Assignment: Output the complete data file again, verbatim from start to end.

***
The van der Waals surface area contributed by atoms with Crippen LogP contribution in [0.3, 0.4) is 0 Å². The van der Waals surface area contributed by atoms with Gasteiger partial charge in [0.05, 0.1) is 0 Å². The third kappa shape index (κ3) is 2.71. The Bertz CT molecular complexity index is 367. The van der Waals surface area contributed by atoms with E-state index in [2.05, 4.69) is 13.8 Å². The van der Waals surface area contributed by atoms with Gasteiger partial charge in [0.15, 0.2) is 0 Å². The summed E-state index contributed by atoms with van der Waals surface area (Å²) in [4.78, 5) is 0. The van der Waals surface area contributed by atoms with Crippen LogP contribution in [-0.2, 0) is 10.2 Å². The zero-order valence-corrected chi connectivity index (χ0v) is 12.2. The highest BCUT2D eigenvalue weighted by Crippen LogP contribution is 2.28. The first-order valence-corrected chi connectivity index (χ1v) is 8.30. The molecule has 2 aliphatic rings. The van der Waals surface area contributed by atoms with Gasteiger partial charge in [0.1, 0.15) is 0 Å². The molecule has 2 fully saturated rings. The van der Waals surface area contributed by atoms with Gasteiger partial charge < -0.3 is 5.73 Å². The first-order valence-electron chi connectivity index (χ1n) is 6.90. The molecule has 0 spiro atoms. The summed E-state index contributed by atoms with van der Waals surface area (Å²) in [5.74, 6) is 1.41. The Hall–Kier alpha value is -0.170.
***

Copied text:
The van der Waals surface area contributed by atoms with Crippen LogP contribution in [0.3, 0.4) is 0 Å². The van der Waals surface area contributed by atoms with Gasteiger partial charge in [0.05, 0.1) is 0 Å². The third kappa shape index (κ3) is 2.71. The Bertz CT molecular complexity index is 367. The van der Waals surface area contributed by atoms with E-state index in [2.05, 4.69) is 13.8 Å². The van der Waals surface area contributed by atoms with Gasteiger partial charge in [0.15, 0.2) is 0 Å². The summed E-state index contributed by atoms with van der Waals surface area (Å²) in [4.78, 5) is 0. The van der Waals surface area contributed by atoms with Crippen LogP contribution in [-0.2, 0) is 10.2 Å². The zero-order valence-corrected chi connectivity index (χ0v) is 12.2. The highest BCUT2D eigenvalue weighted by Crippen LogP contribution is 2.28. The first-order valence-corrected chi connectivity index (χ1v) is 8.30. The molecule has 2 aliphatic rings. The van der Waals surface area contributed by atoms with Gasteiger partial charge in [0.1, 0.15) is 0 Å². The molecule has 2 fully saturated rings. The van der Waals surface area contributed by atoms with Gasteiger partial charge < -0.3 is 5.73 Å². The first-order valence-electron chi connectivity index (χ1n) is 6.90. The molecule has 0 spiro atoms. The summed E-state index contributed by atoms with van der Waals surface area (Å²) in [5.74, 6) is 1.41. The Hall–Kier alpha value is -0.170.